Work in the Old Stone Age: the Zen Road to Affluence

What would you think if someone suggested that you spend one day in the Old Stone Age? You would be more likely to decline the offer since many of us hold the view that hunter-gatherers spent all the time looking for food and had a tough life, fighting for survival.
There is a tendency to assume, that only in the New Stone Age, as people began domesticating plants and animals, the number of suffering from hunger dropped due to ability to produce surpluses of food. But what if vital resources in the Paleolithic Age were not so scarce as we think and considered by anthropologists as ‘original affluent society’?

The Original Affluent Society

Examining the modern palaeolithic communities, such as Khoisan of the African Kalahari Desert or the Arand people in the central regions of Australia, anthropologists concluded that the Old Stone Age economy was “a kind of material plenty”. An American anthropologist Marshall Sahlins stated the theory of the “original affluent society” at a symposium entitled “Man the Hunter” in 1966. According to the theory, hunter-gatherers were able to achieve much for their societies and satisfy their own material needs.

Such “material plenty” depends partly upon the simplicity of technology and democracy of property. Products are homespun: of stone, bone, wood, skin-materials such as “lay in abundance around them”. – Marshall Sahlins

People of the Paleolithic Age had free access to natural resources, tools of general use, and widely practised the liberal customs of sharing.
From a modern economist’s view, hunter-gatherers society is a subsistence economy with unreliable access to insufficient natural resources. Our economic beliefs are based upon scarcity. Resources always turn out not to be sufficient with human limitless wants. Scarcity means we have to decide how to produce as much as we can from these limited resources. In the Old Stone Age people’s needs and desires are finite, few and easily satisfied. Sahlins called it the “Zen road to affluence”. The affluence of the local flora and fauna provided hunters with a balanced diet, as soon as the collectable resources were about to dwindle they would leave for new abundant places. As Paleolithic humans were always on the move, they preferred carrying lightweight stuff they could easily wrap up and transport on their shoulders. Thus, people had no sense of possession and showed no interest in wealth accumulation.
Of course, hunters leave the camp, because the resources in the area are depleted fast. But it would be misleading to consider this “nomadism” only as an escape from hunger. When moving to the next camp, hunter-gatherers knew for sure that they would find new sources of food.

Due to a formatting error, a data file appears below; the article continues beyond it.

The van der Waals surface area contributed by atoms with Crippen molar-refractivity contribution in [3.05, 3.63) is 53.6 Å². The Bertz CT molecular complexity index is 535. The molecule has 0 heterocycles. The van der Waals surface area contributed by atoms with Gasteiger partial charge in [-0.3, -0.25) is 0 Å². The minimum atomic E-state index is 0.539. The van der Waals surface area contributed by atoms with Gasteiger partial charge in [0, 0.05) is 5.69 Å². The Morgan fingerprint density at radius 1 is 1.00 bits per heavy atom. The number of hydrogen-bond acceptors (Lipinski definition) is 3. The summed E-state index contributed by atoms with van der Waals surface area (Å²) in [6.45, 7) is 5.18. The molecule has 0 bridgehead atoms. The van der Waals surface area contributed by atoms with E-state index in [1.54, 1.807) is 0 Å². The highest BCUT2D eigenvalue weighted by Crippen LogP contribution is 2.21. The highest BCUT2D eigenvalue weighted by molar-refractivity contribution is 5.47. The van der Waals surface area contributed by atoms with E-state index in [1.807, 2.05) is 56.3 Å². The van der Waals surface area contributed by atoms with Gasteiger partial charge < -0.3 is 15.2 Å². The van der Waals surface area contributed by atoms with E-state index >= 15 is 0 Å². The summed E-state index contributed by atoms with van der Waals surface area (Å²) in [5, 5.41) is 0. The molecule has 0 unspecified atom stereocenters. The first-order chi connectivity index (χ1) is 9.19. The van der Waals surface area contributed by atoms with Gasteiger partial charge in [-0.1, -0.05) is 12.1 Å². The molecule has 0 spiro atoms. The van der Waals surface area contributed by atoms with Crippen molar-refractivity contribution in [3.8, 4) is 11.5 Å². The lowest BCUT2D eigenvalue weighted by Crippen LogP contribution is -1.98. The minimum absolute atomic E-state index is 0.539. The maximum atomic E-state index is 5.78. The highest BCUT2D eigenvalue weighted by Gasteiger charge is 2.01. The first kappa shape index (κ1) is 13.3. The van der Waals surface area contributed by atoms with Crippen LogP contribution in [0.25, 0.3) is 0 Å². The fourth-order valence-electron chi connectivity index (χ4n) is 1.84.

“Consequently, their wanderings rather than anxious take on all the qualities of a picnic outing on the Thames”.- Marshall Sahlins

Working in the Paleolithic Period

Another property of hunter-gatherers economy is the failure to put by food surpluses, to develop food storage. It turns out that for many groups of hunters and gatherers, food storage is by no means technically impossible and unnecessary. According to anthropologists’ observations, when having an excess of food, members of the community are more likely to stay in the camp and consume the food produced by more productive hunters, rather than continue their search for food. Storing food thus becomes economically undesirable and disadvantageous.

The time spent by a person to obtain and prepare food averaged 4-5 hours per day. The work was not continuous and would stop in case the group had procured enough. This means the Old Stone Age people had plenty of spare time when they could sleep, rest and do nothing. “In the tropical habitats occupied by many of these existing hunters, plant collecting is more reliable than hunting itself. Therefore, the women, who do the collecting, work rather more regularly than the men, and provide the greater part of the food supply”. In his book, Sahlins concluded that common beliefs about hunters and gatherers’ lack of leisure might be reversed: the amount of work (per capita) grows with the evolution of culture, and the amount of leisure declines.

The world’s most primitive people have few possessions, but they are not poor. Poverty is an invention of civilisation and emerged as a contrast between classes. We tend to think Paleolithic people were poor, but what if they were free? Free from materialistic values that took over humanity much later? These and other questions leave room for doubt and further thought about the correlations between labor, leisure and civilisation.

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